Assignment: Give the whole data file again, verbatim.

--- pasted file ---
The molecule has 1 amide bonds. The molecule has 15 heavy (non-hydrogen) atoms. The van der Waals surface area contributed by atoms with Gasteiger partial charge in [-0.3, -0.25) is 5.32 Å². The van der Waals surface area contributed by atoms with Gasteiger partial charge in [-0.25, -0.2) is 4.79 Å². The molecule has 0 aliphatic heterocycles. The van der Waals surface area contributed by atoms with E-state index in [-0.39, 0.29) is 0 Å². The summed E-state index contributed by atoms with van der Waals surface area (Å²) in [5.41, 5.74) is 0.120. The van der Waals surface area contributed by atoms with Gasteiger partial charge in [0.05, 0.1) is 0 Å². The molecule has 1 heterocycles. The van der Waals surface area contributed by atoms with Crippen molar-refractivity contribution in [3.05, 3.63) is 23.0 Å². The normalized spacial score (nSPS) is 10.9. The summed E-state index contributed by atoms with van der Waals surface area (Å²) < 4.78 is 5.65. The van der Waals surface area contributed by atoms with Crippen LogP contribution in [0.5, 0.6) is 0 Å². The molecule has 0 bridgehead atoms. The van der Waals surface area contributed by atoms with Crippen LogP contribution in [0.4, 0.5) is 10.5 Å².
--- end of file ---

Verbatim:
The molecule has 1 amide bonds. The molecule has 15 heavy (non-hydrogen) atoms. The van der Waals surface area contributed by atoms with Gasteiger partial charge in [-0.3, -0.25) is 5.32 Å². The van der Waals surface area contributed by atoms with Gasteiger partial charge in [-0.25, -0.2) is 4.79 Å². The molecule has 0 aliphatic heterocycles. The van der Waals surface area contributed by atoms with E-state index in [-0.39, 0.29) is 0 Å². The summed E-state index contributed by atoms with van der Waals surface area (Å²) in [5.41, 5.74) is 0.120. The van der Waals surface area contributed by atoms with Gasteiger partial charge in [0.05, 0.1) is 0 Å². The molecule has 1 heterocycles. The van der Waals surface area contributed by atoms with Crippen molar-refractivity contribution in [3.05, 3.63) is 23.0 Å². The normalized spacial score (nSPS) is 10.9. The summed E-state index contributed by atoms with van der Waals surface area (Å²) < 4.78 is 5.65. The van der Waals surface area contributed by atoms with Crippen LogP contribution in [0.5, 0.6) is 0 Å². The molecule has 0 bridgehead atoms. The van der Waals surface area contributed by atoms with Crippen LogP contribution in [0.4, 0.5) is 10.5 Å².